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Colorado Springs' Brother Luck goes for coveted 'Top Chef' title with a Colorado theme

December 4, 2017 Updated: December 7, 2017 at 5:01 pm
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photo - Brother Luck is a contestant on the new season of Top Chef, airing December 7. Photographed at his restaurant Four by Brother Luck on Tuesday, November 21, 2017.

(The Gazette, Nadav Soroker)
Brother Luck is a contestant on the new season of Top Chef, airing December 7. Photographed at his restaurant Four by Brother Luck on Tuesday, November 21, 2017. (The Gazette, Nadav Soroker) 

Thursday, the eyes of Colorado Springs foodies will be on the Bravo channel's premiere of "Top Chef" as our own Brother Luck joins the 14 other "cheftestants."

The show was filmed in Colorado, too. The 15th season of the Emmy Award-winning series takes chefs on a road trip to Denver, Boulder, Telluride and Aspen.

At 8 p.m., viewers will watch them cook for a block party, create recipes for Rocky Mountain oysters, come up with a tailgate menu for the Broncos and participate in a campfire cook-off during the Food & Wine Classic in Aspen. One by one, they will be eliminated from the competition, and the eventual winner will pocket $125,000.

Luck - executive chef and owner of Four by Brother Luck - is highly respected in our fair city, and diners love him. He has received numerous accolades, including "Best Local Chef" three years running by Gazette readers, and Colorado Springs Independent readers voted Brother Luck Street Eats the "Most Cutting Edge Restaurant."

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More behind-the-scenes details about the show, including what's new this season.

Before downtown's Four By Brother Luck, he had Brother Luck Street Eats on West Colorado Avenue, and before that he had a catering business, CrEATe 719 Kitchen, which he operated out of the Triple Nickel Tavern.

His last corporate position was as executive chef at The Craftwood Inn. His name became more familiar nationally after he won his episode of "Beat Bobby Flay" and appeared on "Chopped."

During a chat with Luck, we got a glimpse into his time as a cheftestant since he applied in January for a slot on "Top Chef."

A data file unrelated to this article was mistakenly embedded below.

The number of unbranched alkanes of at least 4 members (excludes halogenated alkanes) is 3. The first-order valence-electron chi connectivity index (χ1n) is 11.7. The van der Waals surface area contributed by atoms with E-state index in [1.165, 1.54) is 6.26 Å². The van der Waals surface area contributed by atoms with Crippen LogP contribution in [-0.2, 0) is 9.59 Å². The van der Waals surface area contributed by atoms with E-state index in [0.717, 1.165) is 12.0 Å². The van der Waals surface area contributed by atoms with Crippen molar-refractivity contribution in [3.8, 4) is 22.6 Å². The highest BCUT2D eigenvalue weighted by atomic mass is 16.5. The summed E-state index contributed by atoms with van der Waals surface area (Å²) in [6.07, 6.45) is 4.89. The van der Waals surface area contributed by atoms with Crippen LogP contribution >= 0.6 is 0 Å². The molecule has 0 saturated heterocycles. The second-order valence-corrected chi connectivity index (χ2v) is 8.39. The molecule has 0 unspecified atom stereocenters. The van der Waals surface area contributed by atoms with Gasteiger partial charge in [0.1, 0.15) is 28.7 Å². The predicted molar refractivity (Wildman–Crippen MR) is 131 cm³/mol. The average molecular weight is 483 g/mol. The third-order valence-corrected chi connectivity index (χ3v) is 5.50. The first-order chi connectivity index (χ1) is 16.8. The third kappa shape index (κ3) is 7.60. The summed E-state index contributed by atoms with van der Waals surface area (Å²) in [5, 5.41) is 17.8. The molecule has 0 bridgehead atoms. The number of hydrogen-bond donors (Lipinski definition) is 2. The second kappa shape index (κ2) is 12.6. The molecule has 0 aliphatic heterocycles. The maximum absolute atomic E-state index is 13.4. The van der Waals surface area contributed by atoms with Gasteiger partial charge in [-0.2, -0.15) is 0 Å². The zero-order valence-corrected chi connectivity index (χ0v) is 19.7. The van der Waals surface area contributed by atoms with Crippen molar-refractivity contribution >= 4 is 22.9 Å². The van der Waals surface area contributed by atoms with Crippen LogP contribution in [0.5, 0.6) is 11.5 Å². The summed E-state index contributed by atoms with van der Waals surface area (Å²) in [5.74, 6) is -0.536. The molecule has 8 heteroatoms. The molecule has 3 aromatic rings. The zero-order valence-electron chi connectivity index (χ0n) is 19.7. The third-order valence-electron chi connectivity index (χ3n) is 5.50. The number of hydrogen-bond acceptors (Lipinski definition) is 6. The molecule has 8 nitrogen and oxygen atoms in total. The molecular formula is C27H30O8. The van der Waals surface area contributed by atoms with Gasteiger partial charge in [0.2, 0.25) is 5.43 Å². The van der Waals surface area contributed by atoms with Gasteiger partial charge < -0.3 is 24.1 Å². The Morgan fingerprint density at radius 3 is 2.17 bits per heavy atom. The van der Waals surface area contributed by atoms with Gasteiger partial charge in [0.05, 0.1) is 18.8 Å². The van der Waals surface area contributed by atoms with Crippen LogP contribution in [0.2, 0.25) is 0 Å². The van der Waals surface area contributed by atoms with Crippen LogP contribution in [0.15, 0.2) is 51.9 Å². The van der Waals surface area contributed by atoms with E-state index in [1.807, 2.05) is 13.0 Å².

"I did a Skype interview with the casting team," he said.

In March, he got "the" call.

"I was so psyched," he said. "They said the filming would take place for six weeks in May and June in Colorado."

The timing could not have been worse for the 30-something chef.

"We were just getting ready to open my new restaurant downtown," he said. "We opened on May 2, and I left for Denver the next morning."

He worried how his new eaterie would fare during his long absence, but with trusted and talented professionals at the helm, all went well.

"I got Aaron (Rivera) to come and take over the kitchen," he said. "We went to culinary school together, and he cooks a lot like me. I knew he would maintain the quality and vision I had for the restaurant."

And of course Luck's wife, Tina, kept a watchful eye on the business.

"She signs all the checks," he said. "Nothing gets past her."

So began life on the road, with its professional and personal challenges.

"Living six weeks with other adults was interesting," he said. "Learning about new personalities was fun. My attitude was that, I'm here to focus on me and my story. I tried not to get caught up in any drama."

But how did he handle the pressure of coming up with dishes for food celebrities, who are part of the first episode?

"Being from Colorado and doing the series in Colorado, I wanted to represent all the wonderful foods we have in our state," he said. "I picked a less tender cut of Colorado lamb to braise. I pounded that meat into submission. Then I love the purple potatoes from the San Luis Valley - they remind me of the state flower, the columbine. So I made a puree of blue and white potatoes."

He said he maintained a Colorado theme throughout the competition.

Luck said he's humbled to have been selected for the series.

"The other chefs come from the best of the best," he said. "There was so much celebrity. I'm a rookie. I had a chip on my shoulder. I wanted to prove myself."

With more than 20 years studying the craft of cooking, "I'm confident in my cooking ability," he said. "Anytime I'm competing, I'm strategic with my time management, and cooking in a new environment takes focus."

Was anything staged, set up or scripted?

"No," he said. "We had no idea what was coming. You learn to think on your feet. We were like ducks on water. Everything looks calm gliding on the water, but under the water, the feet are going a mile a minute."

The hardest part of doing the series has been the wait since the filming wrapped.

"We finished and it was like: Did it really happen?" he said. "There were six weeks of intense, long hours, then it's over and we have to sit on it for two months without saying what you were really doing those six weeks."

Bottom line: "It was great fun," he said. "I'm back in the kitchen, and that's reality."

Carrie Baird, executive chef at Bar Dough in Denver, is the only other Colorado contestant on the show. Tune in to Bravo on Thursday night to find out if Luck (or Baird) made the first cut or had to pack their knives and go home.

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